The Cmaj7 guitar chord is a chord that every beginner guitar player should learn. It is easy to hold and play and sounds fantastic. There are 10 open Cmaj7 chord shapes in this article which will give you a lot of choices when using the chord.
I have another 19 open chords for the Cmaj9, Cmaj13 and Cmaj9/13 chords and I cover the intervals and notes in each chord. Finally, I include how to use the chord and give some song examples that use the Cmaj7 chord.
Cmaj7 chord: chords from the keys of C or G major
The Cmaj7 chord can be built on the 1st scale degree of C major or the 4th scale degree of G major. You can also build a Cmaj7 chord in other scales but chord progressions using major scale chords are the most common.
You can build C Lydian chords in the key of G major (e.g. Cmaj7#11) but both C & G major also build the Cmaj9 and Cmaj13 chords.
The C major 7th chord and extensions
Check my article 51 Fmaj7 Chords for a full breakdown of the intervals and other notes on the major 7th chord and the major 9, 13, & 9/13 extensions, but here are some quick notes:
Maj7 chord: Root, major third, perfect fifth, major seventh = R-M3-P5-M7 = 1-3-5-7. Alternate names are major 7th, M7, Ma7 or an upward-pointing triangle (jazz).
Maj9 chord: Root, major third, perfect fifth, major seventh, major ninth = R-M3-P5-M7-M9 = 1-3-5-7-9
Maj13 chord: Root, major third, perfect fifth, major seventh, major thirteenth = R-M3-P5-M7-M13 = 1-3-5-7-13 = a minor 9 chord on the 13 (e.g. Cmaj13 = Am9).
Maj9/13 chord: Root, major third, perfect fifth, major seventh, major ninth, major thirteenth = R-M3-P5-M7-M9-M13 = 1-3-5-7-9-13 = 6 add9/11 chord on the 5 (e.g. Cmaj9/13 = G6 add9/11).
Replace the 7 with 9 or 13 for the maj9 and maj13 chords for the alternate names for those chords. There are no alternate names for the maj9/13 chord as it’s a chord name that I use and haven’t seen it anywhere else. A major 7th chord with the 9 and 13 is usually just notated as maj13.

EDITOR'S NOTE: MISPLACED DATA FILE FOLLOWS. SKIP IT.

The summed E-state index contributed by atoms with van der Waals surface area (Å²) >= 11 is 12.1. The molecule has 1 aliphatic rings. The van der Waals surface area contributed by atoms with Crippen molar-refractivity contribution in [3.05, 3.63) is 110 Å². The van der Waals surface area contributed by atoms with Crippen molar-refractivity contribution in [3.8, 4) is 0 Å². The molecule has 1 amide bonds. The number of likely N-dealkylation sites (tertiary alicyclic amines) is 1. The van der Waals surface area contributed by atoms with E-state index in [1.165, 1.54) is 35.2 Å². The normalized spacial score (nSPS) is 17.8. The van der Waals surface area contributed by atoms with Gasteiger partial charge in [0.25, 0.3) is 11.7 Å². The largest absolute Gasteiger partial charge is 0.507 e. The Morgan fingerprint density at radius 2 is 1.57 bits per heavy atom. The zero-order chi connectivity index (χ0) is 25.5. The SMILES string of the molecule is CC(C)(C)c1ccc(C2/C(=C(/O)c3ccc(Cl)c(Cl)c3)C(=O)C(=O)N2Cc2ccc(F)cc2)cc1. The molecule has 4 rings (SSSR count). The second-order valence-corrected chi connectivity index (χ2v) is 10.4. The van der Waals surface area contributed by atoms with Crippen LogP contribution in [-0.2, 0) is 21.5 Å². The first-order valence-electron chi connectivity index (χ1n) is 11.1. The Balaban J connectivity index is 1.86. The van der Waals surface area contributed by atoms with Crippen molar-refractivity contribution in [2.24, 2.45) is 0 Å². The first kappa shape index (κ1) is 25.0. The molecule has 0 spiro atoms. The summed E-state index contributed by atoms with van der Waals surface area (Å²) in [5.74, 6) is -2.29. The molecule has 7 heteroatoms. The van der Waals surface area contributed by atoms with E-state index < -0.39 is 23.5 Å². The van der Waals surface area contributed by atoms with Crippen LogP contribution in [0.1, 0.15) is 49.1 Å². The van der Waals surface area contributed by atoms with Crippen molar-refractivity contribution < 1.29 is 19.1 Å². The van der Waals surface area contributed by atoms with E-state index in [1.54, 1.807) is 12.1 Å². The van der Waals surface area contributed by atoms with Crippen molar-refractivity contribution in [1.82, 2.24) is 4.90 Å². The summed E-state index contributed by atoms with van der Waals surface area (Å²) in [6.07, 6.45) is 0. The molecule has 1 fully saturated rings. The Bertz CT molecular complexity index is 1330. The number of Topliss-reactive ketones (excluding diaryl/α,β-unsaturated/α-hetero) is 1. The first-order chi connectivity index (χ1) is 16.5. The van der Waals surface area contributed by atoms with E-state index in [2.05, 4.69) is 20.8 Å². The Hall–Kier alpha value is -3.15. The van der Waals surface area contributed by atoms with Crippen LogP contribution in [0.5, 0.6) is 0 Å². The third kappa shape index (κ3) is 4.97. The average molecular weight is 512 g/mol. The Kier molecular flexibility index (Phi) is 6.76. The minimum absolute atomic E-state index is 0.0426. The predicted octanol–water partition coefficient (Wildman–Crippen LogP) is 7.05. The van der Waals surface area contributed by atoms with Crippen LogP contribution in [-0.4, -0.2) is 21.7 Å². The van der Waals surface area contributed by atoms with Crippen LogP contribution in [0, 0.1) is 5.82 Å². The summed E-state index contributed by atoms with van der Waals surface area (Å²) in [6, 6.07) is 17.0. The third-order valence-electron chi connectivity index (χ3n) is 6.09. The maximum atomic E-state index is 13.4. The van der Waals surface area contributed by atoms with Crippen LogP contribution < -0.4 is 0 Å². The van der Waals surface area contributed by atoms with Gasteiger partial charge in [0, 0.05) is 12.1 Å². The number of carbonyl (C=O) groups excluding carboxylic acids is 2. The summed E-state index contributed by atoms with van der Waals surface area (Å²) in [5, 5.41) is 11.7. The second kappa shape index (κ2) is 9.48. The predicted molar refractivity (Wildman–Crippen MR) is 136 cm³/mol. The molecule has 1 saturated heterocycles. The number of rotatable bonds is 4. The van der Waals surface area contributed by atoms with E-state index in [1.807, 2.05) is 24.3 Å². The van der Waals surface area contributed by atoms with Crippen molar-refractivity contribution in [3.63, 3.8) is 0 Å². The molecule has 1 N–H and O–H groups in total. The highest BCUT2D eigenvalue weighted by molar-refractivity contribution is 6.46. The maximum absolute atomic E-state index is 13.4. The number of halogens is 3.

Each chord resolves best to the 5th of the chord, e.g. Cmaj7 > G or can act as a tonic (I) chord.
Open Cmaj7, Cmaj9, Cmaj13, and Cmaj9/13 guitar chords
Here are the notes for each C maj7 guitar chord. Note however that some of the chords can be played without the perfect 5th which I do have examples of.
Cmaj7 chord tones: C-E-G-B
Cmaj9 chord tones: C-E-G-B-D
Cmaj13 chord tones: C-E-G-B-A
Cmaj9/13 chord tones: C-E-G-B-D-A
When it comes to how to use these chords, there are two approaches.
- Use them as the tonic chord in C major.
- Since they all resolve best to the perfect 5th of the chord (G), then use them to go to a V chord in C major or to the tonic G chord in G major.
Here is a chart of the symbols I use on my chord diagrams:
Notes on the chord voicings
Cmaj7 chords: The best voicings are #’s 1, 4, 5, and 7.
Cmaj9 chords: #1 is one of my favorite C chords, although #3 is similar and also sounds great. #’s 6, 7, and 8 are pretty good as well.
Cmaj13 chords: #1 and #3 are nearly identical so choose the one you like best. The same goes for #’s 4, 5, and 6. #7 is interesting because you can keep changing between open strings and fretted notes at the 12th fret. Experiment with that one.
Cmaj9/13 chords: #1 is okay, #2 sounds great, #3 requires a stretch and a double string pinky barre, and #4 sounds the best to me even though you need to use your thumb.
Songs that use a major 7 chord
Here are five songs that specifically use a Cmaj7 chord:
Beatles: We Can Work It Out, Yellow Submarine
John Lennon: Imagine
Simon & Garfunkel: Homeward Bound
The Sundays: Here’s Where The Story Ends
The notes and chords from C major are often used as examples in music theory and for song chord progressions because it is the only key that has all the natural notes (no sharps or flats).
For example, most articles and books covering the jazz ii-V-I chord progression will show the following chords from C major as an example: Dm7-G7-Cmaj7.
There are some amazing sounding open Cmaj7 chord voicings that will take your playing to the next level. And don’t overlook the maj9 and maj13 extensions.
Major 7th chords add a lot of texture to your playing which you should use for highly melodic songs such as ballads and love songs. Also, look at my articles on F Lydian Chords and my Comprehensive List of Chords.